"Kosoku basu" refers to express buses that provide intercity connections via expressways, much like Greyhound company does in the U.S. Japan National Railways began the "Dream" bus service in the late 1960s, with overnight services between Tokyo station and Osaka's Umeda stations at a cost considerably cheaper than the shinkansen.
In their early years, such services appealed mainly to students traveling to Tokyo to take university entrance examinations and others seeking to save a few thousand yen. Needless to say, their comfort and amenities were minimal. But thanks to deregulatory moves and that good old entrepreneurial spirit, the quality of highway bus transport has undergone immense change and now, as reported by Weekly Playboy (Dec 1), they offer a sensible and affordable option to rail travel.
Take the "Hakata" service being offered by the Nishitetsu Railway Co. It departs Shinjuku each evening at 9 p.m. and arrives in Fukuoka at 11:10 the next morning. That's a 14-hour ride; but for an outlay of 17,000 yen, passengers are seated in semiprivate cubicles and can snuggle up on its cozy reclining seats (with a 50-cm-wide cushions), which are equipped with massage function.
The "Dream Sleeper" operated by the Chugoku Bus Co connects Yokohama and Machida with Fukuyama and Hiroshima cities. Its "zero gravity" seats are said to be based on the design developed for NASA. The semiprivate cubicles also feature adjustable air cleaners and the toilet facilities are spacious and accommodating. A one-way journey costs 14,500 yen, and passengers can purchase a set of amenities, including slippers, eye mask and ear plugs for an additional 600 yen.
The"My Follower" buses, operated by Kaifu Kanko Co Ltd, depart from Tokyo Station at 9:30 p.m. and arrive in Tokushima City on the island of Shikoku at 7:15 the next morning. Its vehicles have only 12 seats. A one-way ticket costs only 13,400 yen.
"Premium Dream" (operated by JR West Japan) connects Tokyo with Kyoto and Osaka for a one-way fare of 10,500 yen. The 60-cm-wide seats are spacious enough to permit passengers to turn over in their sleep.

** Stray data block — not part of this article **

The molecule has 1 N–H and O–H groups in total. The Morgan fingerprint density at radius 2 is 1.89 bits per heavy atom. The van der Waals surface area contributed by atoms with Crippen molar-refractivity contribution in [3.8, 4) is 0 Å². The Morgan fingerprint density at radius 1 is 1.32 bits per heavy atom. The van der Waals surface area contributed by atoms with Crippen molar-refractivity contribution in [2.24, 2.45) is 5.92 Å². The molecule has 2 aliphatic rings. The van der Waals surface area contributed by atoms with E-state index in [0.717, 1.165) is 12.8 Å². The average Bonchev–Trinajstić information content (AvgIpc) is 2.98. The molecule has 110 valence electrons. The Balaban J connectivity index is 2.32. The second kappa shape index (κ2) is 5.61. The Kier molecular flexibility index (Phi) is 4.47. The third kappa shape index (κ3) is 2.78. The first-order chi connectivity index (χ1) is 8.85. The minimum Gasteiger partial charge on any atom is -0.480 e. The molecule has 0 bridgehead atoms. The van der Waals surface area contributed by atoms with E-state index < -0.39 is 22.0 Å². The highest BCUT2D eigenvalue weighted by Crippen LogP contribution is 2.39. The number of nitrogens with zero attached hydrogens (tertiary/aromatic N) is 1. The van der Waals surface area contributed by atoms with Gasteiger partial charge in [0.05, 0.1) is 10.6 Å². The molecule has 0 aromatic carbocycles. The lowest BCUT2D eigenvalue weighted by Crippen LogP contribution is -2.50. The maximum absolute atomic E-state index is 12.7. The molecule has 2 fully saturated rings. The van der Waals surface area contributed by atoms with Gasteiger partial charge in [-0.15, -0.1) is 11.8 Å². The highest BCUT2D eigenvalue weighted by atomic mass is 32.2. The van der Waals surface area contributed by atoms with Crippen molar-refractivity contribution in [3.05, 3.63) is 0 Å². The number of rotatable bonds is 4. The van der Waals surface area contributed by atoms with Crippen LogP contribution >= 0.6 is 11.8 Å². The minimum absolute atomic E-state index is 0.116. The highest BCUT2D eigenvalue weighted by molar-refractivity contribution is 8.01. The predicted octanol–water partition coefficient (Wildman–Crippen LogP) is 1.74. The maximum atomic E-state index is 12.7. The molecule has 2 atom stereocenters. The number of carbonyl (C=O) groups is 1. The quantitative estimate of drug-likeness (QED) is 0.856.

"Executive" (operated by Willer Express) links Chiba, Tokyo and Kawasaki with Kyoto and Osaka for 11,100 yen and up. Electronically operated seats can recline to 142 degrees. In addition to TV monitors, the seats are equipped with DVD players that permit travelers who desire to view their own DVDs.
Finally there's Grancia First's VIP Liner (operated by Heisei Enterprise Inc), which links Omiya/Tokyo with Osaka/Kobe for 9,000 yen. Its so-called "back shell seats" are claimed to be the same size and type as those used in airline business class. For "in-flight" entertainment, each seat comes equipped with a 10.5 LCD monitor, with TV, movie and audio book selections.
"Just after the regulations were changed one year ago, the fares for highway buses went up slightly, but they have stabilized now and competitors are cutting their rates to get business," says Takayuki Kuwabara of Heisei Enterprises, operator of the VIP Liner. "At present our company has also been offering a bargain plan with 'one-coin' service, which enables people to travel from Osaka to Tokyo, or from Tokyo to Nagoya, for just 500 yen. The number of cut-rate seats is extremely limited, and the deals are only offered two or three times a month, which we announce via surprise postings on our Facebook page.
"If you're looking for a sweet deal, then you should log on frequently and be ready to travel at a moment's notice," Kuwabara said.
For additional savings, travelers on a tight budget would also be well advised to inquire about packages that bundle bus transportation with inexpensive accommodations at the destination. During one promotional campaign, overnight accommodations in a dormitory were being offered for as little as 500 yen.© Japan Today